3 Steps to Effective Moderating While Conducting Qualitative Research

By Amber Fields

adult-black-casual-1068533       How confident are you in moderating conversations and discussions with research participants? In my experience, there is nothing worse than a participant speaking to a researcher for an hour that is monotone and deadpan. It only makes for frustrated and fatigued participants. During a session, the user’s shut down emotionally and become unwilling to share details because they just want the interview to be over. Effective moderating is the art of building rapport instantaneously with a user, resulting in a more holistic and robust data-driven story for your stakeholders.

So, what does it mean to moderate?

Moderate
verb
/ˈmädəˌrāt/
Conduct a controlled conversation among a group of individuals.

     Imagine being tasked with understanding how and why users shop online for furniture. A qualitative method to uncovering such findings and insights; moderated interviews with users. So, how do you get the information you need from the user without boring yourself and them?

  • Know your Goal!

      It’s important to know your objectives inside and out. Why are you doing this work and what questions will it take to get a full scope of the user’s motivations? Let’s go back to our original research question, “Why do people shop online for furniture?” Are the questions you’re asking getting you to the gold? If not, resort back to the client and product goals.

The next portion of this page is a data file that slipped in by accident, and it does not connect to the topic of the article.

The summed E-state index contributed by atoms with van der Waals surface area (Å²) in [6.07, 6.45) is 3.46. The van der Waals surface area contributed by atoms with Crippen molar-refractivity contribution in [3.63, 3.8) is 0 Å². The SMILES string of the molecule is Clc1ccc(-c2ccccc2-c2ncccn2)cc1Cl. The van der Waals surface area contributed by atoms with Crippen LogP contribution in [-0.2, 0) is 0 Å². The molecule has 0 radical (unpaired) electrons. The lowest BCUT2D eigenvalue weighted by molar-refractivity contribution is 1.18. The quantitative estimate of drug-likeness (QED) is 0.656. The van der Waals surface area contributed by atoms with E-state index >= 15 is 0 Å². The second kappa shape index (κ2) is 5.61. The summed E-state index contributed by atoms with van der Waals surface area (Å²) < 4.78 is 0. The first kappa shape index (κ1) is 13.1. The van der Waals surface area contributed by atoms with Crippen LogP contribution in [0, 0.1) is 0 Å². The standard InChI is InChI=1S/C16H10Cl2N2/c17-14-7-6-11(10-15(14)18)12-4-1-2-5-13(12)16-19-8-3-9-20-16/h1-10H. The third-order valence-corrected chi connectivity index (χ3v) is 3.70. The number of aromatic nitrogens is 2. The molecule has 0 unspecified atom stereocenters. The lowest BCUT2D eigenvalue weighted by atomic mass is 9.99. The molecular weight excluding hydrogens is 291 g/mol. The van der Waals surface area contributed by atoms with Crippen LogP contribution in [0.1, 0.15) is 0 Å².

• Listen with your Ears and Eyes!

      As researchers, our goal is to listen to what we hear and what we see. Look for behaviors that support or negate the user’s story. For our online furniture shoppers, listen to what they shop for in comparison to their current furniture and style. Are there similarities in their stories and in their environment? Either way, that’s an insight. Be mindful not to over talk participants. They’ll tell you what you want to hear if you listen.

  • Ask Why 5 Times!

      Targeted questioning helps keep the discussion on track and allows you to get to the root or cause of the problem. Although this iterative technique is called “5 Whys,” you may find that you will need to ask the question fewer or more times than five before you find the issue related to a problem. This simple tool is easy to use without statistical analysis.

     So, why is it important to know how to do moderate effectively?

     Creating rapport with participants to make the experience as realistic as possible, create opportunities to unearth new and unexpected themes and theories. Therefore, synthesizing the data produces a robust data-driven story for your stakeholders. You’ll spend less time creating the story and more time contextualizing it. Remember, you’re the expert! Client’s look for researchers that ask the questions they don’t always know to ask. Create rapport, so you can give your client’s more.  

 

READ MORE: Wondering Which to Use? A Comparison of Quantitative vs. Qualitative UX Research Methods, Unmoderated Online vs. Moderated Onsite Studies, How Data Storytelling Builds Empathy, Engaging Stakeholders in UX Research

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